Jimmy John’s sued over franchise ‘no poaching’ agreements
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Monday, January 29, 2018

Jimmy John’s sued over franchise ‘no poaching’ agreements

By Pamela Wolf, J.D.

After facing problems in 2016 in New York and Illinois over the noncompete agreements it was foisting on low-wage workers, gourmet sandwich franchise Jimmy John’s is now facing a class action lawsuit over the employee nonsolicitation and no-hire agreements between and among Jimmy John’s restaurant franchisees that the franchisor is purportedly requiring. The sandwich store chain has more than 2,700 locations in more than 40 states plus the District of Columbia, which means the class of affected workers is likely in the thousands. About 98 percent of Jimmy John’s restaurants are independently owned and operated as separate and distinct entities from the corporate entity, with the remaining restaurants owned and operated by Jimmy John’s itself.

Worker noncompete agreements. In 2016, the corporate entity agreed to stop including sample noncompete agreements in the hiring packets that it sends to franchisees after New York Attorney General Eric Schneiderman challenged the practice of making low-wage workers sign the agreements. Jimmy John’s also agreed to inform franchisees that the New York Attorney General had concluded that the noncompete agreements were unlawful and should be voided. Illinois Attorney General Lisa Madigan also took action over the same noncompete agreements.

No poaching agreements. Fast forward to 2018, and Jimmy John’s is now facing a lawsuit filed by a former employee on behalf of a class of similarly situated current and former employees over what is commonly called the franchisor’s “no poaching” agreements. The plaintiff was employed part-time at Jimmy John’s, working both as a delivery driver, at a rate of $5.50 per hour plus 50 cents per mile, and as an in-store employee, at the Illinois minimum wage rate of $8.25 an hour. In January 2017, he quit this job after his supervising manager had cut his hours to about four a week. The plaintiff alleges that he “suffered reduced wages and inhibited employment opportunities due to the Jimmy John’s no-hire agreement.”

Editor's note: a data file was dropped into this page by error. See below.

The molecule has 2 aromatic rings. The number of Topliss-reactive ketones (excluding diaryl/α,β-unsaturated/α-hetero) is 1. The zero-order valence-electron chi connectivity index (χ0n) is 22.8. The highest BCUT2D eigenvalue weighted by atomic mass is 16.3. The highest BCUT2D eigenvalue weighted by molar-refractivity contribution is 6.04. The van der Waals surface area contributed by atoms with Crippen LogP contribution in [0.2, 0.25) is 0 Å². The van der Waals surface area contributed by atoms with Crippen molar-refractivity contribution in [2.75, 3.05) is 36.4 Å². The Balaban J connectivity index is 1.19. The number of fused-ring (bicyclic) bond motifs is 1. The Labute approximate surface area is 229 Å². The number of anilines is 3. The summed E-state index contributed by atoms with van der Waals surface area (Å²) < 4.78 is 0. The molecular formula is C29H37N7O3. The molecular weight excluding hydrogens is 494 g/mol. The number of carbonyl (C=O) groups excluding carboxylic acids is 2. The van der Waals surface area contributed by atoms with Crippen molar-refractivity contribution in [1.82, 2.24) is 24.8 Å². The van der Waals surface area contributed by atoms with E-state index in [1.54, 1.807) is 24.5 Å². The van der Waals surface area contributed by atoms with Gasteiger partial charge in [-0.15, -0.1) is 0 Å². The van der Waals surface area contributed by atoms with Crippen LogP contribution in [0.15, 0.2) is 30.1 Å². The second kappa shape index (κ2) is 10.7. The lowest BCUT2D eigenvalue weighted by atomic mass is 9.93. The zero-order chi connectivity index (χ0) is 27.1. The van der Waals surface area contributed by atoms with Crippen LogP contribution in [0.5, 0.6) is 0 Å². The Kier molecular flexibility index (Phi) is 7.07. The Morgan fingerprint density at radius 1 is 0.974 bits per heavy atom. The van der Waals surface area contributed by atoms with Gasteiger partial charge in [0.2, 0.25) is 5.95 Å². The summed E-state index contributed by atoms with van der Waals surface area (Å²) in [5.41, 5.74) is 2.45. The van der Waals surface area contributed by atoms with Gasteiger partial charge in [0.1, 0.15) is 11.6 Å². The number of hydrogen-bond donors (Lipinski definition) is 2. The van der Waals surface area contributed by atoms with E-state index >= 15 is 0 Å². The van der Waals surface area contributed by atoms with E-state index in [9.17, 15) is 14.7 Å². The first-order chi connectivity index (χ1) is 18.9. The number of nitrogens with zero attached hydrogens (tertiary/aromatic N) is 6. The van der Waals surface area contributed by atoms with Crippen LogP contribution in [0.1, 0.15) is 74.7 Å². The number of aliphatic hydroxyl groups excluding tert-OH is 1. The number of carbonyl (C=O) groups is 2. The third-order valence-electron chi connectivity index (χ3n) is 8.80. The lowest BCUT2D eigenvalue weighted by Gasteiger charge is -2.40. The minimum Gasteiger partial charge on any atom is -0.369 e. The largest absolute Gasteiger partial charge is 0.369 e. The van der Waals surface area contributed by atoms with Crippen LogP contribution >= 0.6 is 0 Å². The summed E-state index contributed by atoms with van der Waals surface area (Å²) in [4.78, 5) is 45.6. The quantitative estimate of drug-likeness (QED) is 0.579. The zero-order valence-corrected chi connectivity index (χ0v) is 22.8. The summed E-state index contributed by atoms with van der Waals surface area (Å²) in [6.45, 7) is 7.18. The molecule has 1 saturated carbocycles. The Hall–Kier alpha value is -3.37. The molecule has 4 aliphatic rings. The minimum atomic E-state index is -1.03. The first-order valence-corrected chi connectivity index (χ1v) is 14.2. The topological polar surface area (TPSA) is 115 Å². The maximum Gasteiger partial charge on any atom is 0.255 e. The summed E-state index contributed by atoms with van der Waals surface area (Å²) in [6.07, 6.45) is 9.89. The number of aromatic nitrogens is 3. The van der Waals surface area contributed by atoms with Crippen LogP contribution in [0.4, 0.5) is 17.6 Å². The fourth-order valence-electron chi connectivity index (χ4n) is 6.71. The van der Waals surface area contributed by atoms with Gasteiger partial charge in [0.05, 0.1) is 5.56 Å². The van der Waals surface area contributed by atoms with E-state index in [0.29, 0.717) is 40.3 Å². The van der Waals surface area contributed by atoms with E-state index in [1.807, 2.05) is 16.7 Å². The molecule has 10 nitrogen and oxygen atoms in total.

Brought under Section 1 of the Sherman Act and Illinois law, the complaint challenges an agreement pursuant to which franchisees have agreed not to solicit, recruit, or hire each other’s employees. The complaint alleges that Jimmy John’s, at its principal place of business located in Illinois, “orchestrated, designed, monitored, and enforced this anti-competitive contract, combination, or conspiracy” at least in part, “through explicit contractual agreements (and remedies for violation) contained in standard Jimmy John’s franchise documents and in forms used by franchisees.” The complaint calls the challenged practice a reflection of a “naked restraint of competition and a per se violation of the antitrust laws.”

According to the complaint, “franchisees who have executed franchise agreements from 2016 to the present all have agreed that they will not: ‘solicit or initiate recruitment of any person then employed, or who was employed within the preceding twelve (12) months, by [Jimmy John’s], any of [Jimmy John’s] affiliates, or another Jimmy John’s Restaurant franchisee.’”

Violations of the no-hire agreements. Under the current form of franchise agreement, franchisees agree that violation of the employee solicitation and recruitment restrictions is grounds for Jimmy John’s to terminate the franchise, the complaint alleges. If Jimmy John’s terminates a franchise, franchisees also agree that the corporate entity “may require the franchisee to pay, within 15 days, ‘liquidated damages’ in the form of up to three years’ worth of restaurant royalties.”

As to the hiring of anyone employed in a management position at a Jimmy John’s restaurant following solicitation or recruitment in violation of the agreement, the franchisees “also agree to pay to Jimmy John’s, its affiliates, or any other Jimmy John’s Restaurant franchisee, ‘liquidated damages’ in the amount of $50,000, along with any attorneys’ fees and costs incurred in a successful legal action to enforce the provision.” The liquidated damages of $50,000 is more than 140 percent of the 2017 initial franchise fee, according to the complaint.

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